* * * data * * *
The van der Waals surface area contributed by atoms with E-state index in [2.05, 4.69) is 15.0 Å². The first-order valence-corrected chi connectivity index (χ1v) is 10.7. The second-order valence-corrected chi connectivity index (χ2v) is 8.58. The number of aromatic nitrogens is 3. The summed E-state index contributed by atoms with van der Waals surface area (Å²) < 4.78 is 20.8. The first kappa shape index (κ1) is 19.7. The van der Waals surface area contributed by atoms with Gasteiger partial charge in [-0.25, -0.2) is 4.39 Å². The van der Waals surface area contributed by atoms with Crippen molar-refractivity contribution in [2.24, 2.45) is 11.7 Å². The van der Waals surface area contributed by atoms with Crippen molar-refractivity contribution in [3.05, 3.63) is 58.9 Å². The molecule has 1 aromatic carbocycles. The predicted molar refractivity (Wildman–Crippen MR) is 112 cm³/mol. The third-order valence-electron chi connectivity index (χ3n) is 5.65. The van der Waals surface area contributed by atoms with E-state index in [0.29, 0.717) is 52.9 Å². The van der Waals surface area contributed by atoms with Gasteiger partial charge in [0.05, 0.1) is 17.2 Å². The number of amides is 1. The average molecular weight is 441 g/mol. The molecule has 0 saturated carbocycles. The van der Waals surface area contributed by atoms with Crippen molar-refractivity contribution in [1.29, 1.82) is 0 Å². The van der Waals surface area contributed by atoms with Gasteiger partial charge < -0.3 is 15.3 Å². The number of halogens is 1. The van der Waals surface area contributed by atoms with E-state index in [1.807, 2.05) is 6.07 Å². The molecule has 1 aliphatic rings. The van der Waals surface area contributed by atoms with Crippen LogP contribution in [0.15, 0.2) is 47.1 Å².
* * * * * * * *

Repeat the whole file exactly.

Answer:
The van der Waals surface area contributed by atoms with E-state index in [2.05, 4.69) is 15.0 Å². The first-order valence-corrected chi connectivity index (χ1v) is 10.7. The second-order valence-corrected chi connectivity index (χ2v) is 8.58. The number of aromatic nitrogens is 3. The summed E-state index contributed by atoms with van der Waals surface area (Å²) < 4.78 is 20.8. The first kappa shape index (κ1) is 19.7. The van der Waals surface area contributed by atoms with Gasteiger partial charge in [-0.25, -0.2) is 4.39 Å². The van der Waals surface area contributed by atoms with Crippen molar-refractivity contribution in [2.24, 2.45) is 11.7 Å². The van der Waals surface area contributed by atoms with Crippen molar-refractivity contribution in [3.05, 3.63) is 58.9 Å². The molecule has 1 aromatic carbocycles. The predicted molar refractivity (Wildman–Crippen MR) is 112 cm³/mol. The third-order valence-electron chi connectivity index (χ3n) is 5.65. The van der Waals surface area contributed by atoms with E-state index in [0.29, 0.717) is 52.9 Å². The van der Waals surface area contributed by atoms with Gasteiger partial charge in [0.05, 0.1) is 17.2 Å². The number of amides is 1. The average molecular weight is 441 g/mol. The molecule has 0 saturated carbocycles. The van der Waals surface area contributed by atoms with Crippen molar-refractivity contribution in [1.29, 1.82) is 0 Å². The van der Waals surface area contributed by atoms with Gasteiger partial charge < -0.3 is 15.3 Å². The number of halogens is 1. The van der Waals surface area contributed by atoms with E-state index in [1.807, 2.05) is 6.07 Å². The molecule has 1 aliphatic rings. The van der Waals surface area contributed by atoms with Crippen LogP contribution in [0.15, 0.2) is 47.1 Å².